Q: What happens if I don’t meet the prerequisites?
A: If you don’t currently meet the requirements for the CISSP – (ISC)2 offer a range of courses for varying experience and skill level. The full list here.
The SSCP is designed for those who don’t meet the CISSP prerequisites. Also developed by (ISC)2 from its CBK, it covers seven very similar domains, at a lower level. The bonus is, it only requires one year of experience in the information security field – a fantastic stepping stone to get you onto the CISSP.
There are also many other security certifications that can help boost your skills. From EC-Council’s Certified Ethical Hacker, to CompTIA’s Security+, there is a certification out there than can help you get the skills you want in the security industry, whatever your current situation.
Q: What are the exams like?
A: The CISSP exam consists of 250 multiple–choice, four option questions. It’s a lot of questions, but you have six hours in which to do them. All exams are meant to test you and prove that you are a certain standard, otherwise the certification wouldn’t be worth anything. The CISSP is no different and is a tough exam to pass, hence the qualities stated in the prerequisites. But don’t feel daunted, obviously people do pass it, it just takes commitment and hard work. It’s also worth noting that the exam questions change every two weeks, so you’re not facing the same questions each time.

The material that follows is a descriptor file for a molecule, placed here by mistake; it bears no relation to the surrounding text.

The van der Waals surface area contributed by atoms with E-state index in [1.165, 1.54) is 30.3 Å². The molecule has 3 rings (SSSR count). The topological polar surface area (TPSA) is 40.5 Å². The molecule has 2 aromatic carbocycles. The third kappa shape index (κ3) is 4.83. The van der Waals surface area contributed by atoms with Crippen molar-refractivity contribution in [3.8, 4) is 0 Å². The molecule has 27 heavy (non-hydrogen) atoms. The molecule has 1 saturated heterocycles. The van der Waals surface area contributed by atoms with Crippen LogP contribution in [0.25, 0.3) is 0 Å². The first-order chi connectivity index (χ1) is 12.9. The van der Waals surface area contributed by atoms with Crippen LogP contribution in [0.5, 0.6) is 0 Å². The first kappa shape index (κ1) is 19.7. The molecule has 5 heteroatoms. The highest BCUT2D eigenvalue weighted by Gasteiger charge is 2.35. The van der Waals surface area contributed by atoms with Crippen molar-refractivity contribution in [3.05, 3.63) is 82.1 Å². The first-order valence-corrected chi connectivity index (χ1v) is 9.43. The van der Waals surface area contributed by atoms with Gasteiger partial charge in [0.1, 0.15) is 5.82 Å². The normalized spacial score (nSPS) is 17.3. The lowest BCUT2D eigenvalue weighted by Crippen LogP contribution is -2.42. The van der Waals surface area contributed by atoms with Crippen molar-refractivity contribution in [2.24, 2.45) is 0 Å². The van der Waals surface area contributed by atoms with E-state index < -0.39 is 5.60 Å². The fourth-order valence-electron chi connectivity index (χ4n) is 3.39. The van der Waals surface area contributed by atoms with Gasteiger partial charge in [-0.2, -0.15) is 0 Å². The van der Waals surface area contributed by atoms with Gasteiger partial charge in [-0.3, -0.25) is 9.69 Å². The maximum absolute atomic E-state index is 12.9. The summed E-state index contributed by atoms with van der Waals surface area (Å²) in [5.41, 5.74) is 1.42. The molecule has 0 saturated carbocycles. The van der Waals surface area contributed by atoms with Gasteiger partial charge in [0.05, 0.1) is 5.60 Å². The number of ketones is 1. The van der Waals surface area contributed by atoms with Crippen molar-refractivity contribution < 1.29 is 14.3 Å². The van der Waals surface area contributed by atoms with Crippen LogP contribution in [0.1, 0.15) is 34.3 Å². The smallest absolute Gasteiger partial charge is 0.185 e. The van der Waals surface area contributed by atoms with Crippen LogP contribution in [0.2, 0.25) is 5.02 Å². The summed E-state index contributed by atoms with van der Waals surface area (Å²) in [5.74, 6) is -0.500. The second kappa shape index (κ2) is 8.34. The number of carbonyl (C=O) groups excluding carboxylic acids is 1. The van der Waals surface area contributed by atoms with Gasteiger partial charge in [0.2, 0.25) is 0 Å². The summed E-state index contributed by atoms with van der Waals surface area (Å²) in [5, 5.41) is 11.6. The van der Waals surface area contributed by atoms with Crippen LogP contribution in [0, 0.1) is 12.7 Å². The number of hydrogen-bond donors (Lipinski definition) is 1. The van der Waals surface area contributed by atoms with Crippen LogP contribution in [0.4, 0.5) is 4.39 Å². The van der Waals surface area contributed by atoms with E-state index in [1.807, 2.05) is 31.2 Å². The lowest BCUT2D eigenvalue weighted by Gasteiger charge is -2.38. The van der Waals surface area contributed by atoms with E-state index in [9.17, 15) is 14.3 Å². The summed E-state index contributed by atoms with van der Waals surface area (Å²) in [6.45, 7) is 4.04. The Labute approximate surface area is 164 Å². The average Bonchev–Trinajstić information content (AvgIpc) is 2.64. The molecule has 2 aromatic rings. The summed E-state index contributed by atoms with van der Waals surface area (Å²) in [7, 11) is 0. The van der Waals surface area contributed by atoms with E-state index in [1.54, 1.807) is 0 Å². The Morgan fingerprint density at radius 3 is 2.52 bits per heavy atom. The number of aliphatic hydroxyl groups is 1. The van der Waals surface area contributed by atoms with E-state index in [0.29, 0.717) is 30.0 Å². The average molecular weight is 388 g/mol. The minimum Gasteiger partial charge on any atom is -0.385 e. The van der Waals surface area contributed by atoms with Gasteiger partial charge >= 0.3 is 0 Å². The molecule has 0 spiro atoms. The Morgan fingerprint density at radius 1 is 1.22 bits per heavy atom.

Q: What happens if I fail?
A: Obviously nobody likes to fail, but it doesn’t mean the end of your aspirations and possibility of you getting CISSP certified. (ISC)2 policy states you can retake an exam 3 times in a year. If it’s the first time you’ve failed it, you’ll be able to sit another exam just 30 days afterwards.
Q: When can I get on a CISSP course and get certified?
A: The CISSP is a hugely popular course, which is why there is usually always a course running soon that you can get yourself on. At Firebrand there is between 1 and 3 courses a month. The Firebrand course is also just seven days and also includes the official (ISC)2 exam at the end of it. That means depending on availability, you could be CISSP certified by the end of next week.